> write code in a good way.
    > I've tried google many times looking for some good document article that
    > talks about C I/O and parsing files, most of the docs that I came across
    > just talk about basic I/O things I can also learn from reading my man pages.
    >
    > Any kind of advise is welcome!


    It would help a bit if you could tell us what kind of problems you're
    running into; what's the structure of the file you're trying to parse,
    for example?

    Advice on C I/O routines:

    1. Avoid gets() like the plague. Better yet, just pretend gets()
    never existed. Using it *will* introduce a point of failure in your
    code.

    2. Unless your input is relatively simple in structure and *always*
    well-formed, don't use scanf() to read and assign items directly from
    the stream; scanf() doesn't give you the ability to easily recognize or
    recover from malformed input.

    3. Use fgets() to read in lines of input, and then process the
    resulting buffer with strtok(), strstr(), strchr(), sscanf(), or some
    combination of the above. Alternately, use fgetc() to read in a single
    character at a time and process via state tables, but unless you're
    writing a compiler front-end or something similar, that's probably
    overkill. And if you *are* writing a compiler front-end, use lex and
    yacc or something similar instead of rolling your own.

    4. Break your parsing code into several layers of abstraction, with
    the C I/O routines wrapped in more abstract operations like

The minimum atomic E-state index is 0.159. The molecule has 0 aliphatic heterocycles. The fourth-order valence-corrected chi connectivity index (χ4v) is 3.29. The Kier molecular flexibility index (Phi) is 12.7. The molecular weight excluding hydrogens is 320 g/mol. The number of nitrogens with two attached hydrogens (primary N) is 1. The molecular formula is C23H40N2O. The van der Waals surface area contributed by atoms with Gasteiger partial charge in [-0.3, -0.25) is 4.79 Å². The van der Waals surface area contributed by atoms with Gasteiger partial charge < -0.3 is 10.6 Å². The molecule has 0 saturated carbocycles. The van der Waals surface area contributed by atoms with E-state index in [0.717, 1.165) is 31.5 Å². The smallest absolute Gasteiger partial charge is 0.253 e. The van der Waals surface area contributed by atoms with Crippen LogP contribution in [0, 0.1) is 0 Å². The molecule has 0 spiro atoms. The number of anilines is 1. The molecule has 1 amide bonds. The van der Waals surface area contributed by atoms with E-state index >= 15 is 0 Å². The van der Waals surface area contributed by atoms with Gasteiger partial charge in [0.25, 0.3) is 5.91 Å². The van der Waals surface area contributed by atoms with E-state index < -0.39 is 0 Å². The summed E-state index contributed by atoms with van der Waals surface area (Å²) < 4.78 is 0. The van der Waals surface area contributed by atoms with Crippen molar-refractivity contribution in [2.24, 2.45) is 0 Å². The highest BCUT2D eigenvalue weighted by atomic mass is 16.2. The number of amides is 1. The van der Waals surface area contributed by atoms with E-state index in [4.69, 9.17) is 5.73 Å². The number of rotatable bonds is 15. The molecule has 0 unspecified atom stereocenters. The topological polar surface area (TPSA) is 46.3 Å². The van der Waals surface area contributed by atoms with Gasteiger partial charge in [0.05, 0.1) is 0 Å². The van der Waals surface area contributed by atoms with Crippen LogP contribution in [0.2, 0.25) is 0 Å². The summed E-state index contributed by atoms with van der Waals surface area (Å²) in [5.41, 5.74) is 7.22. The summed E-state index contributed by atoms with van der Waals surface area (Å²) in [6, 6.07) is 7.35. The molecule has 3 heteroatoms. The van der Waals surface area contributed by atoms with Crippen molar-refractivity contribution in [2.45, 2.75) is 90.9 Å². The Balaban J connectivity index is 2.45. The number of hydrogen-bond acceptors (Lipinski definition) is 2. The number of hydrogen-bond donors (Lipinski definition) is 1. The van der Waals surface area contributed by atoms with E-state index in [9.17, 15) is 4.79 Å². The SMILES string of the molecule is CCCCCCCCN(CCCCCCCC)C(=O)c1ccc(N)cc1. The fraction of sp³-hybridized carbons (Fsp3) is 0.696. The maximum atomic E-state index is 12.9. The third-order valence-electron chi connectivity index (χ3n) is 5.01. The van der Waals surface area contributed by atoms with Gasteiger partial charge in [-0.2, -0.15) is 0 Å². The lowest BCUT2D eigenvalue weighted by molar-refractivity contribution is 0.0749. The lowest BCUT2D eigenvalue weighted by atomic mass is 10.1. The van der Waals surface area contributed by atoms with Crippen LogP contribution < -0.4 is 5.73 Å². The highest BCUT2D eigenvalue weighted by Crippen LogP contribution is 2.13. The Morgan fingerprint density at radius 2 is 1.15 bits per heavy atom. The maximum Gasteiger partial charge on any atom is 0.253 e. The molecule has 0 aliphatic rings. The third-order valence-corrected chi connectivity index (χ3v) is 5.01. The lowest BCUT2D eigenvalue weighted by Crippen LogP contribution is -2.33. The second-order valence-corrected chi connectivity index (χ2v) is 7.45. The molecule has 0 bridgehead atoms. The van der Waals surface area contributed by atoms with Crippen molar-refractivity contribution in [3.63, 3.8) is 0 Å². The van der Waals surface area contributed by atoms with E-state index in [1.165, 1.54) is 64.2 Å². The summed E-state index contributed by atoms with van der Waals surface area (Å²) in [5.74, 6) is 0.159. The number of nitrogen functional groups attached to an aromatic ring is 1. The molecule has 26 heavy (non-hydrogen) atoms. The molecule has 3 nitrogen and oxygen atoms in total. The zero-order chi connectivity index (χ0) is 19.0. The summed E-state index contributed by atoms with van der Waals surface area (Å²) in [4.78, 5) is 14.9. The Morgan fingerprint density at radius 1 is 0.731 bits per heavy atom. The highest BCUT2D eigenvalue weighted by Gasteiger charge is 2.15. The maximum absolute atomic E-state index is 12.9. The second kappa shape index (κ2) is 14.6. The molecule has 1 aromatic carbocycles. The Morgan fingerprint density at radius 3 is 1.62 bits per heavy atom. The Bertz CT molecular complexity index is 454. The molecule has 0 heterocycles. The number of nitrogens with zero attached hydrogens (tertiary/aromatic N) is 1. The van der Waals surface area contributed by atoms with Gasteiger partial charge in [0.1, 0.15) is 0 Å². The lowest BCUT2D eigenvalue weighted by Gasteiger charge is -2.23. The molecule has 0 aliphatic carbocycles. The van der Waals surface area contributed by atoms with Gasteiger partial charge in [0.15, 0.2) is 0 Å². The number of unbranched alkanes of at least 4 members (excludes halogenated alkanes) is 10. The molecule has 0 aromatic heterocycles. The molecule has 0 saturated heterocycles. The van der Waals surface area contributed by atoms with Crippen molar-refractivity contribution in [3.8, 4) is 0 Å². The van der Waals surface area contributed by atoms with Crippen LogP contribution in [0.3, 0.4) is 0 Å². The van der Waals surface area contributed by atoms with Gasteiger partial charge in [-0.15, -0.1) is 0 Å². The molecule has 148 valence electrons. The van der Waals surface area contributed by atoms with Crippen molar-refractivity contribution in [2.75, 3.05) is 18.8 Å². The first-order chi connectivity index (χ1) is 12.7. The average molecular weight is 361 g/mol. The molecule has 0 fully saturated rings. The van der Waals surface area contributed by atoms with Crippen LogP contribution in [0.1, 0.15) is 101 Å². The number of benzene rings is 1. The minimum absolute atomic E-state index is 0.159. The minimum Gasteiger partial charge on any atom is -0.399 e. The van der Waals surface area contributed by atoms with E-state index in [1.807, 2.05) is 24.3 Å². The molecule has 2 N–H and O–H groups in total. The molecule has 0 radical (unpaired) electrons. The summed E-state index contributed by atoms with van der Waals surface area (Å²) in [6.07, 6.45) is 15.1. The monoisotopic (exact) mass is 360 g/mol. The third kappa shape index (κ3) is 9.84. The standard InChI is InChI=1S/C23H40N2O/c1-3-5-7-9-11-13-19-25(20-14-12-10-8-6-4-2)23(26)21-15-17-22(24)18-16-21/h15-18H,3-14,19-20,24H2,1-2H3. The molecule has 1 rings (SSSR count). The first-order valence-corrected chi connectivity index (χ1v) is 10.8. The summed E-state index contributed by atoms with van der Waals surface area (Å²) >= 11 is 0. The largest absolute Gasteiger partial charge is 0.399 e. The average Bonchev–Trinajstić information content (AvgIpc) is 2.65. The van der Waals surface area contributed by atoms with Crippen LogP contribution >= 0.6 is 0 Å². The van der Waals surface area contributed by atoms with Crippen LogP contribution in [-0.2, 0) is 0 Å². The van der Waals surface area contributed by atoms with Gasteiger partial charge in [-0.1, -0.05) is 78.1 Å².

GetNextLine() or GetNextToken(), which are in turn called by
    progressively more abstract operations like GetLogfileName() or
    GetStartupParams(). This makes code a bit easier to write; you're only
    focusing on as much complexity as you need to at any particular level.
    It also allows you to make changes at the native input level without
    hacking the application logic.

    5. Before starting *any* of this, make sure there isn't a tool already
    out there to do what you're doing. For example, if your input is in
    XML format, there are already a number of parser libraries available
    for parsing XML documents. And there are tools like the previously
    mentioned lex and yacc (flex and bison in the GNU world) that allow you
    to build robust and sophisticated parsers.

    6. Of course, make sure you're using the right tool for the job in the
    first place. The old joke goes something like "when confronted with a
    problem, a programmer says, 'I know, I'll use XML.' The programmer now
    has two problems. " XML's wonderful, but do you *really* need to link
    in a heavyweight DOM parser to handle 5 lines of text? Do you really
    need to go through the hassle of generating code from lex and yacc if
    all you're dealing with is a comma-delimited list of name-value pairs?
    This is why it's important for you to give us some idea of what you're
    trying to do.
     
    John Bode, Sep 3, 2005
    #9
  10. Chris Dollin

    Default User Guest

    Eric Sosman wrote:
    > Default User wrote:


    > > Here's my advice. This is probably one of the worst posts I've seen to
    > > this group. [...]

    >
    > For your information, it is considered polite to lurk
    > on a newsgroup for a few weeks before starting to post. If
    > you have seen nothing worse than the O.P., you cannot have
    > been here more than a few seconds.


    Ha ha.

    Believe me, I'm sincere. I rate this worse than troll posts or even
    ERT's bad advice posts, because this person's post so utterly fails to
    accomplish anything useful for him.



    Brian
     
    Default User, Sep 4, 2005
    #10